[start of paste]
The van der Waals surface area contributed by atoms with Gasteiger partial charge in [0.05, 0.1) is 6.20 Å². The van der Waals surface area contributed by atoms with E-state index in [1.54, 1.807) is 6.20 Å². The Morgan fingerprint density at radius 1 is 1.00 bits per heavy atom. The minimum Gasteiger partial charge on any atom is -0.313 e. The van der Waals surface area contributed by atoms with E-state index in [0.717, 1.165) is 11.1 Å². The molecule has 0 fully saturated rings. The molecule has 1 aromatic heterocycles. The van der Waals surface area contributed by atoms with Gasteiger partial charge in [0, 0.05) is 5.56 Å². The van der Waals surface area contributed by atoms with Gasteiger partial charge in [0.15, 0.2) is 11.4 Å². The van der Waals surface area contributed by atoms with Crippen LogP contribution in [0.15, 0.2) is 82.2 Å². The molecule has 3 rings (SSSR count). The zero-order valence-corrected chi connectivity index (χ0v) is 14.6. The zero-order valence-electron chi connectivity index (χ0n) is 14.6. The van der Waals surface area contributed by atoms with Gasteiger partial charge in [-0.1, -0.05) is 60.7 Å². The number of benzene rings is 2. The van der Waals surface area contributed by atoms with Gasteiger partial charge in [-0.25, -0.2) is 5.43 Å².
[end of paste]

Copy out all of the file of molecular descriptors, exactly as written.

The van der Waals surface area contributed by atoms with Gasteiger partial charge in [0.05, 0.1) is 6.20 Å². The van der Waals surface area contributed by atoms with E-state index in [1.54, 1.807) is 6.20 Å². The Morgan fingerprint density at radius 1 is 1.00 bits per heavy atom. The minimum Gasteiger partial charge on any atom is -0.313 e. The van der Waals surface area contributed by atoms with E-state index in [0.717, 1.165) is 11.1 Å². The molecule has 0 fully saturated rings. The molecule has 1 aromatic heterocycles. The van der Waals surface area contributed by atoms with Gasteiger partial charge in [0, 0.05) is 5.56 Å². The van der Waals surface area contributed by atoms with Gasteiger partial charge in [0.15, 0.2) is 11.4 Å². The van der Waals surface area contributed by atoms with Crippen LogP contribution in [0.15, 0.2) is 82.2 Å². The molecule has 3 rings (SSSR count). The zero-order valence-corrected chi connectivity index (χ0v) is 14.6. The zero-order valence-electron chi connectivity index (χ0n) is 14.6. The van der Waals surface area contributed by atoms with Gasteiger partial charge in [-0.1, -0.05) is 60.7 Å². The number of benzene rings is 2. The van der Waals surface area contributed by atoms with Gasteiger partial charge in [-0.25, -0.2) is 5.43 Å².